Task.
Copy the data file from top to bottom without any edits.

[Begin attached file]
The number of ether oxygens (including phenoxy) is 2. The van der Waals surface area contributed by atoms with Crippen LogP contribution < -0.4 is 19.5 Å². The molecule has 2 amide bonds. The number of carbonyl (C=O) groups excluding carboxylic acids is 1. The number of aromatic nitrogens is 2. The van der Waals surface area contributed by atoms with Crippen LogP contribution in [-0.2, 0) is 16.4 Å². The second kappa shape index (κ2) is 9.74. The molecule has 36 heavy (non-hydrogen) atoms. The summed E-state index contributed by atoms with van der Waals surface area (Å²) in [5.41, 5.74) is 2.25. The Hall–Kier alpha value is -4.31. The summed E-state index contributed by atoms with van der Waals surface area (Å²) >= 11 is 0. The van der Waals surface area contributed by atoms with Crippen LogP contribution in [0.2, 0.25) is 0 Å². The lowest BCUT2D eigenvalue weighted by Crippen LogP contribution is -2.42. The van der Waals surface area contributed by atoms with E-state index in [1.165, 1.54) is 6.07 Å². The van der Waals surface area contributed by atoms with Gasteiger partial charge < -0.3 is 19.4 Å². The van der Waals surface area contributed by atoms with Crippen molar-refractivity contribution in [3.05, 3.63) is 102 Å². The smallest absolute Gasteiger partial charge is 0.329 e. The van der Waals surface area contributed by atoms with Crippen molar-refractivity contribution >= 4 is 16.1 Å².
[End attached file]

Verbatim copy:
The number of ether oxygens (including phenoxy) is 2. The van der Waals surface area contributed by atoms with Crippen LogP contribution < -0.4 is 19.5 Å². The molecule has 2 amide bonds. The number of carbonyl (C=O) groups excluding carboxylic acids is 1. The number of aromatic nitrogens is 2. The van der Waals surface area contributed by atoms with Crippen LogP contribution in [-0.2, 0) is 16.4 Å². The second kappa shape index (κ2) is 9.74. The molecule has 36 heavy (non-hydrogen) atoms. The summed E-state index contributed by atoms with van der Waals surface area (Å²) in [5.41, 5.74) is 2.25. The Hall–Kier alpha value is -4.31. The summed E-state index contributed by atoms with van der Waals surface area (Å²) >= 11 is 0. The van der Waals surface area contributed by atoms with Crippen LogP contribution in [0.2, 0.25) is 0 Å². The lowest BCUT2D eigenvalue weighted by Crippen LogP contribution is -2.42. The van der Waals surface area contributed by atoms with E-state index in [1.165, 1.54) is 6.07 Å². The van der Waals surface area contributed by atoms with Gasteiger partial charge < -0.3 is 19.4 Å². The van der Waals surface area contributed by atoms with Crippen molar-refractivity contribution in [3.05, 3.63) is 102 Å². The smallest absolute Gasteiger partial charge is 0.329 e. The van der Waals surface area contributed by atoms with Crippen molar-refractivity contribution >= 4 is 16.1 Å².